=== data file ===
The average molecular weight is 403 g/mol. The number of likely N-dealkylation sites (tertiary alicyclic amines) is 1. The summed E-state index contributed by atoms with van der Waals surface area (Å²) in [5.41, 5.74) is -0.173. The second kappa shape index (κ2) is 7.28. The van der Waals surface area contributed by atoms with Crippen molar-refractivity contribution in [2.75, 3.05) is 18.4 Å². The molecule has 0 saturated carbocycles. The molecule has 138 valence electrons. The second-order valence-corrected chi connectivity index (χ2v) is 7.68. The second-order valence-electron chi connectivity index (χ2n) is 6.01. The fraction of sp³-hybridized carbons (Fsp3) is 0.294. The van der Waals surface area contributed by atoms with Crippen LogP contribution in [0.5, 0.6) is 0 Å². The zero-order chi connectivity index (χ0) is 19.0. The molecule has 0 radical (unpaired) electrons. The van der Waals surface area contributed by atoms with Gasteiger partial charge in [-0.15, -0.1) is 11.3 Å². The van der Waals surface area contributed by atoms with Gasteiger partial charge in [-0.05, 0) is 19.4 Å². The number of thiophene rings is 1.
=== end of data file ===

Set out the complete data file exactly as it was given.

The average molecular weight is 403 g/mol. The number of likely N-dealkylation sites (tertiary alicyclic amines) is 1. The summed E-state index contributed by atoms with van der Waals surface area (Å²) in [5.41, 5.74) is -0.173. The second kappa shape index (κ2) is 7.28. The van der Waals surface area contributed by atoms with Crippen molar-refractivity contribution in [2.75, 3.05) is 18.4 Å². The molecule has 0 saturated carbocycles. The molecule has 138 valence electrons. The second-order valence-corrected chi connectivity index (χ2v) is 7.68. The second-order valence-electron chi connectivity index (χ2n) is 6.01. The fraction of sp³-hybridized carbons (Fsp3) is 0.294. The van der Waals surface area contributed by atoms with Crippen LogP contribution in [0.5, 0.6) is 0 Å². The zero-order chi connectivity index (χ0) is 19.0. The molecule has 0 radical (unpaired) electrons. The van der Waals surface area contributed by atoms with Gasteiger partial charge in [-0.15, -0.1) is 11.3 Å². The van der Waals surface area contributed by atoms with Gasteiger partial charge in [-0.05, 0) is 19.4 Å². The number of thiophene rings is 1.